• To relieve symptoms. Radiation therapy can be used to relieve the signs and symptoms of cancer. This is called “palliative radiation therapy.”

Radiation therapy can be used to treat many different types of cancer. More than half of people with cancer will receive some type of radiation therapy. For some cancers, radiation therapy alone is an effective treatment. Other types of cancer respond best to a combination of treatments. Radiation therapy can also be used to treat recurrent cancer and metastatic cancer. Recurrent cancer is cancer that comes back after treatment. Metastatic cancer is cancer that has spread to other parts of the body.

Types of Radiation Therapy in Nepal

There are two forms of radiation therapy, and your doctor will decide which is best for you based on a variety of criteria, including: Type of cancer, tumour size, and site of malignancy the cancer’s proximity to other radiation-sensitive tissues your general health and well-being if you’ll require additional cancer treatment age.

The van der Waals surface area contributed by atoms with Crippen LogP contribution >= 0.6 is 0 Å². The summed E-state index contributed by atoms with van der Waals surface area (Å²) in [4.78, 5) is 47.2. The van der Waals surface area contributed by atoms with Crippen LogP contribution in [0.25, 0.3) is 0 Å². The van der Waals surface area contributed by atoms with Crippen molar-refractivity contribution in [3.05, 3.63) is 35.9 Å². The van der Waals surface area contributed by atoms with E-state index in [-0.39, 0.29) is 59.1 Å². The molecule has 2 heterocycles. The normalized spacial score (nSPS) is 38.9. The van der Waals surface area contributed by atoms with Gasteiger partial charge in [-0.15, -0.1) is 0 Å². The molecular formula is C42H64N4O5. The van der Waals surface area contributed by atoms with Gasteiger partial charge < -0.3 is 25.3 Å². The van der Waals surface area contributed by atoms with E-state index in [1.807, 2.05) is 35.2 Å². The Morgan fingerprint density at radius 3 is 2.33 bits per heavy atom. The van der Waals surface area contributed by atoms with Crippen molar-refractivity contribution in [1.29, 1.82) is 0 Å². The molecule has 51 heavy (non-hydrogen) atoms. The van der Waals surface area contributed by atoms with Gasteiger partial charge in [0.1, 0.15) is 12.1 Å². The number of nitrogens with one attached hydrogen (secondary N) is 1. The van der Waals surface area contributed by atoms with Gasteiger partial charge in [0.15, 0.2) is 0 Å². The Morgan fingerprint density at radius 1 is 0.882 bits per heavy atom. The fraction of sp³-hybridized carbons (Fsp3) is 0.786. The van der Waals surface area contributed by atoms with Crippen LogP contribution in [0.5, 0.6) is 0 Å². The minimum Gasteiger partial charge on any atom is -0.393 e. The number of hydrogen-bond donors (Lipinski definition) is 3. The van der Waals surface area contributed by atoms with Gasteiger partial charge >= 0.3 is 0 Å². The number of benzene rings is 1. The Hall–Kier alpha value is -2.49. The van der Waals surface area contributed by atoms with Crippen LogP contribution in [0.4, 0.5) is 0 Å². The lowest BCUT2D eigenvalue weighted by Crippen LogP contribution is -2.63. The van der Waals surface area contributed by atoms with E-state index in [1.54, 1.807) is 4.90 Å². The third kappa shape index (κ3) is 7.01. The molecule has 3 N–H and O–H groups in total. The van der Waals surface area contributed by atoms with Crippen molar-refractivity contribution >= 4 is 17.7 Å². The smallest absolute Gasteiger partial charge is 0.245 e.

External Beam Radiation Therapy:

This technique involves delivering radiation from outside the body using advanced machines. A technique called external beam therapy (EBRT) uses an external source to deliver precisely focused, high-energy x-ray or electron beams to a patient’s tumour. A linear accelerator (LINAC) typically produces beams that are directed towards killing cancer cells while sparing surrounding healthy tissues. More deep-seated tumours are treated using megavoltage photons, while skin cancer and tumours located in superficial tissues are treated with electron beams.

External beam radiation therapy (EBRT) is frequently administered to cancer patients using linear accelerators, also known as Linacs. High-energy X-rays that are tailored to the precise size, shape, and location of a tumour are delivered using a linear accelerator that has been programmed to do so. With little damage to the surrounding healthy tissue, the LINAC can precisely target and eliminate malignant cells in a patient’s body.

There are various forms of external-beam radiation therapy, including:

Three-dimensional conformal radiation therapy (3D-CRT): Using computed tomography (CT) or magnetic resonance imaging (MRI) scans, precise 3-dimensional images of the malignancy are produced during this type of radiation therapy. These pictures are used by the medical staff to direct the beam. With this method, the medical staff can safely provide larger radiation therapy dosages while minimising harm to healthy tissue. This reduces the chance of adverse effects.